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Locators and Filters

Whether they are predefined or written by you, all interactors have some things in common. They have to be able to find elements in the page and manipulate them like a user would. To do these things, Interactors use a locator, filters, and actions.

The Locator

One benefit of Interactors is that they help you align your tests with how a user actually interacts with the app, starting with finding what to act upon. A locator is the simplest way to find a specific element in a user interface.

When you use an Interactor in a test, you can pass it a string or a regular expression. This argument would be the Locator - like for "Submit" in the examples below:

await Button('Submit').exists();

A typical user identifies a button by the words printed across it, so in this example they would consider a button with the word 'Submit' on it as the "Submit" button. Interactors use locators to make that connection.

What is going on behind the scenes? Just like the user, the predefined Button interactor looks for a button with "Submit" on it. It uses element.innerText to find the match. Or to put it another way, Button('Submit') returns a button element whose element.innerText is equal to Submit.

The locator is optional

Sometimes, there may be only one element that matches an interactor. In those cases, you could omit the locator.

For example, if there was only one button rendered in a test, you could reference it like this:

await Button().click();

However, when performing an action with an interactor, such as click, there must be exactly one element that matches the interactor. Interactors force you to be specific about which element you want to interact with. If there were multiple buttons, you would need to use a locator or filters to distinguish between them.


Another way of narrowing down the element that you want to reference is with filters. Filters are an object passed to an interactor, like the object with id in the example below:

await TextField('Username', { id: 'username-id' }).exists();
How is the textfield located?

The locator of the TextField interactor is the innerText of its associated label:

<input type='text' id='username-id'/>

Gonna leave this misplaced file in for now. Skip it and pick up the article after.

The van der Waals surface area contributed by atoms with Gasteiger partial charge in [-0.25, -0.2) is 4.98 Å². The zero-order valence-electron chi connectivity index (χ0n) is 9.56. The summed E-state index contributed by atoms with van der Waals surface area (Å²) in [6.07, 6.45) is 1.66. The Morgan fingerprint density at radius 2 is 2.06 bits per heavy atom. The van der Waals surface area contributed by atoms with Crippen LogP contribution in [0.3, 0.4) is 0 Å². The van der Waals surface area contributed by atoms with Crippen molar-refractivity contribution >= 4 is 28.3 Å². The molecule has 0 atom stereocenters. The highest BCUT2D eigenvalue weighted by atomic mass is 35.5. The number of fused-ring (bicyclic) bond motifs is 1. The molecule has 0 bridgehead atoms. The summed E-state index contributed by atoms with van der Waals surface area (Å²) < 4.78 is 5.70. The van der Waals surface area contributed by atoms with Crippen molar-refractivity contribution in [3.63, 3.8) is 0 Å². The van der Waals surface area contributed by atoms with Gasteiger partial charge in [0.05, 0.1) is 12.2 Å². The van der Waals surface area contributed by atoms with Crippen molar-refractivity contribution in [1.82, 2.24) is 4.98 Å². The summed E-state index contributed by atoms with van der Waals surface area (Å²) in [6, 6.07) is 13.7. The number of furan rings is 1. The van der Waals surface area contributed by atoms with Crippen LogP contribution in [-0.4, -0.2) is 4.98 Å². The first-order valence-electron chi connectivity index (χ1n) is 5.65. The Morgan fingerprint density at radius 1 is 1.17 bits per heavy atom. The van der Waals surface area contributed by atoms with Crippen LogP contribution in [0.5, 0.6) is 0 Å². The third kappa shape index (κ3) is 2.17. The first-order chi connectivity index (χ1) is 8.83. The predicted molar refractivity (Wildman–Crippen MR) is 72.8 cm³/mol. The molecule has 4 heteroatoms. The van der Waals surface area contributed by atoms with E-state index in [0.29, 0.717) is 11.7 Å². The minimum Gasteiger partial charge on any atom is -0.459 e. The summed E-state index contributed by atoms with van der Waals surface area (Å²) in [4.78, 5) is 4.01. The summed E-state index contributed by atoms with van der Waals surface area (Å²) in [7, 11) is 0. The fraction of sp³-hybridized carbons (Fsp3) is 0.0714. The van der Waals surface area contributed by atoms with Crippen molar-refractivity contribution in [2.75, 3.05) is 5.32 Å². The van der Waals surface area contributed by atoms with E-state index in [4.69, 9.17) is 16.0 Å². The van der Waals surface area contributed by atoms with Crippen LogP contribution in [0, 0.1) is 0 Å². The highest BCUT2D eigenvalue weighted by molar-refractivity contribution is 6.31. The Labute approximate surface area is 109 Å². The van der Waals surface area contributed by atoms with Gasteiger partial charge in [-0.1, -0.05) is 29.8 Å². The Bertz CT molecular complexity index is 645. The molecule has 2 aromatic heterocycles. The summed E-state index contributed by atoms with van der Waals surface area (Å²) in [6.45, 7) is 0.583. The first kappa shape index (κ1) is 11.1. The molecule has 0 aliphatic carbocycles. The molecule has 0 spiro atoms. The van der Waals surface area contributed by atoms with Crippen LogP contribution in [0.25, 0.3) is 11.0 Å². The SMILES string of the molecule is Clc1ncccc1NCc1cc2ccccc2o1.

This is just the way the predefined TextField interactor is configured. It is possible to modify pre-existing interactors such as this TextField interactor or create your own interactors from scratch to suit your needs.

You can think of the locator as the "default filter" since filters and locators both provide the same functionality. The reason why Interactors offers both solutions is convenience, because having to pass in an object for each interactor can get repetitive.

Filters are useful in a variety of contexts. For example, most forms have multiple textfields. You would need to use a filter if they do not have labels or if there are multiple labels with the same value, as a locator would not work in such a scenario.

Take for instance, this example of a form with textfields that do not have labels:

<input id='username-id' type='text' placeholder='USERNAME'/>
<input id='password-id' type='password' placeholder='PASSWORD'/>

We cannot specify a locator based on the label, so using TextField() without a locator would return two elements and therefore produce an error. We can narrow down from two TextFields to one using either the id or placeholder filters provided by the predefined TextField interactor:

await TextField({ id: 'username-id' }).exists();
await TextField({ placeholder: 'PASSWORD' }).exists();

The filter object can take as many properties as you want it to:

await TextField({ id: 'username-id', placeholder: 'USERNAME', visible: true }).exists();

The filters available are defined by each interactor, so look at the source code for the predefined interactors to know what is available. For example, if you take a look at the TextField source code, you'll see that the TextField interactor provides two filters. In addition, TextField inherits all of the properties of the FormField interactor and HTML interactor.

Default filters

Filters can also have a default value, this is useful when the filter should normally be applied when locating the element, but there might be exceptions. For example, the TextField interactor has a filter named disabled which is applied by default. Normally, disabled text fields should not be interacted with. But sometimes you want to locate a disabled field to make assertions about it.

So supposing we have a disabled text field like this:

<input disabled type='text' value="taylor365" id='username-id'/>

If we want to check the disabled field's value, the following fill fail:

await TextField('Username').has({ value: 'taylor365' });

The text field will not be located, since it is disabled, and the default value of the disabled filter is false. Instead we can do this:

await TextField('Username', { disabled: true }).has({ value: 'taylor365' });

This will override the default filter value and locate the disabled text field.